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Hill Surname Origins & Heraldry

Page 2


The 7th Viscount Hill (Sir Gerald Rowland Clegg-Hill) of Hawkstone and Hardwicke.
Arms: Quarterly: 1st and 4th erm., on a fesse, sa., a castle, triple towered, arg. for HILL; 2nd and 3rd, per pale sa. and az. a cross-crosslet crossed between 2 acorns in bend, dexter, and as many fleurs-de-lis in bend sinister arg. for CLEGG.
Crests: 1st, HILL, tower, arg., surmounted with a garland of laurel, ppr.; 2nd, CLEGG, in front of two branches of oak fructed in saltire, pprl, a cross-crosslet, crossed or.
Supporters: Dexter, a lion, arg., murally crowned or gorged with a wreath of oak, fructed ppr.; sinister, a horse, arg., bridled and saddled, ppr., murally gorged, gu.
Motto: Avancez (Forward!) Hill College House is named for Robert C. Hill, Class of 1889, a Wharton graduate and Penn trustee.

The source of this credit: College Houses at Penn http://www.upenn.edu/resliv/chas/ch_index.html
E-mail chaswebmaster@pobox.upenn.edu

IMAGE WILL BE ADDED SOON

BLAZON OF ARMS:  Azure, a chevron between three fleurs de lis or, a canton of
                          the last.

CREST:  A lion rampant argent pierced through the breast by a broken spear in
            bend proper, the head guttee de sang.

MOTTO:  Ne tenta vel perfice.

Translation:  Attempt not or else succeed.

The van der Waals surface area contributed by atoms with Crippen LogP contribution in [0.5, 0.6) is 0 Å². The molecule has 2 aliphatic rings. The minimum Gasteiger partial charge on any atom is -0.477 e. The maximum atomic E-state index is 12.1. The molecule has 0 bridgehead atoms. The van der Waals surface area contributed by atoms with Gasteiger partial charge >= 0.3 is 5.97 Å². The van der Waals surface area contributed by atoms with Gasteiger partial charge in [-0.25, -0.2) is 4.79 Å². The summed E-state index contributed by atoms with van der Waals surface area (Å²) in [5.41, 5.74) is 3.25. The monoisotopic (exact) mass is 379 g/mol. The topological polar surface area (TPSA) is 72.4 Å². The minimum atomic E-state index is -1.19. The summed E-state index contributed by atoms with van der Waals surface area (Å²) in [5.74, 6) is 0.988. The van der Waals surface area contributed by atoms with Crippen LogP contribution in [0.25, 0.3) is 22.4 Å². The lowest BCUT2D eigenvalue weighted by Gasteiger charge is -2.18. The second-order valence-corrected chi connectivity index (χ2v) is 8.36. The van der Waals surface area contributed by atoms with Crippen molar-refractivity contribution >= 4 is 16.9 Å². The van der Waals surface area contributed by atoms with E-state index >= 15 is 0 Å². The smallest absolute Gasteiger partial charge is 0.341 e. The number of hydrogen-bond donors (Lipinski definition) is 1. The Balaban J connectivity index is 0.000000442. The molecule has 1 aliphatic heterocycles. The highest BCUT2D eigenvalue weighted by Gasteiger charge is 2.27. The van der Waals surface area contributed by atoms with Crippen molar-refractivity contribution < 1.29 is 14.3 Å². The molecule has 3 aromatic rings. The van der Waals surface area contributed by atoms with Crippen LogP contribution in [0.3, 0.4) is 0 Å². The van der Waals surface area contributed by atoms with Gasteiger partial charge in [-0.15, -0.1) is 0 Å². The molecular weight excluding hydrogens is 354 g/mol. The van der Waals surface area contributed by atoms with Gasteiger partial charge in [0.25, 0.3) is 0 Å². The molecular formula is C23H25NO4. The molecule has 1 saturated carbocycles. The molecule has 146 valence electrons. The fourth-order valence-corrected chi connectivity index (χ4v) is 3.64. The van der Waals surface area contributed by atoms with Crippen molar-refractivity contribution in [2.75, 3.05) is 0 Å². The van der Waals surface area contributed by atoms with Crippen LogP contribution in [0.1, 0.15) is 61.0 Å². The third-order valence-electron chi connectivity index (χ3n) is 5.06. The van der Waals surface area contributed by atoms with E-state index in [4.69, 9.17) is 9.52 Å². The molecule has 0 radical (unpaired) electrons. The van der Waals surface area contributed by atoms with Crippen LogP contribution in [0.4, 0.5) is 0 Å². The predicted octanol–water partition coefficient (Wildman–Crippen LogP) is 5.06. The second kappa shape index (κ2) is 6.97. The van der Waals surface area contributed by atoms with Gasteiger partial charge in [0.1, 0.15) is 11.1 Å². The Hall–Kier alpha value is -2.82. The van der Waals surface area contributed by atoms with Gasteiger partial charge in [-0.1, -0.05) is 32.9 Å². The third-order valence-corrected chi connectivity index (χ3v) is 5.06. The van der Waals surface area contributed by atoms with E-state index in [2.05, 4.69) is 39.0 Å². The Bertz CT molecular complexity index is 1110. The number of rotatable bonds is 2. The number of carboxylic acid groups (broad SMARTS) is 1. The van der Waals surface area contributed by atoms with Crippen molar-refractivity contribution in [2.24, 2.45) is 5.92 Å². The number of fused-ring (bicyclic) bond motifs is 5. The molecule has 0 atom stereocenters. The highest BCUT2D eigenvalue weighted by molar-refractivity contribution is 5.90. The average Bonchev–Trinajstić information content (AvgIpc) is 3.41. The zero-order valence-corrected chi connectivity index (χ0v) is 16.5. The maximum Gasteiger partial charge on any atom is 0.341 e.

The Irish surname Hill is toponymic in origin, belonging to that group of surnames derived from the place where the original bearer once resided.  In this case the surname can be traced back to the Old English "hyll" meaning a "hill", and the original bearer would have been simply "one who dwelt on the hill".   The surname is recorded in England as early as the Twelfth Century when one Gilbert del Hil appears in the Pipe Rolls of Norfolk in the year 1191, while in the Assize Rolls of Cheshire in 1260 we note one William atte Hil.  In the Hundred Rolls of 1273 we find a reference to one Simon Hille of Worcestershire.   The surname first arrived in Ireland in the year 1573 when Sir Moyses Hill, a knight, numbered among the forces of the Earl of Essex sent to Ireland by Elizabeth I in order to suppress the O'Neills of County Tyrone.  Sir Moyses was a distinguished soldier who became Governor of Olderfleet, first Mareschal of Carrickfergus, and Provost Mareschal of Ulster, later representing Antrim in the English parliament.  He acquired huge estates in Ulster, and the family went on to become Hereditary Constables of the province; they also created the towns of Hillsborough and Hilltown.  Perhaps the most illustrious member of the family was Wills Hill, the Eighteenth Century politician who added no fewer than six noble titles to his name, including the Earl of Hillsborough and Marquess of Downshire.  He was the sponsor of Oliver Goldsmith's "Deserted Village".  The surname Hill remains associated with the northern counties of Ireland, particularly County Down.

Hill:  "The name Hill in Ireland is usually of immigrant origin having been brought to the country by settlers who arrived in to the Province of Ulster especially during the seventeenth century.  This name is also sometimes used as a variant of the Irish names Glanney and Glenny."

History and origin of the above two shields are unknown.
Shield credit: Copyright, 1999, 2000 Irish Surnames
Http://www.irishsurnames.com

History and origin of the above two shields are unknown.
Shield credit: Copyright, 1999, 2000 Irish Surnames
Http://www.irishsurnames.com

History and origin of the above two shields are unknown.

History and origin of the above two shields are unknown.



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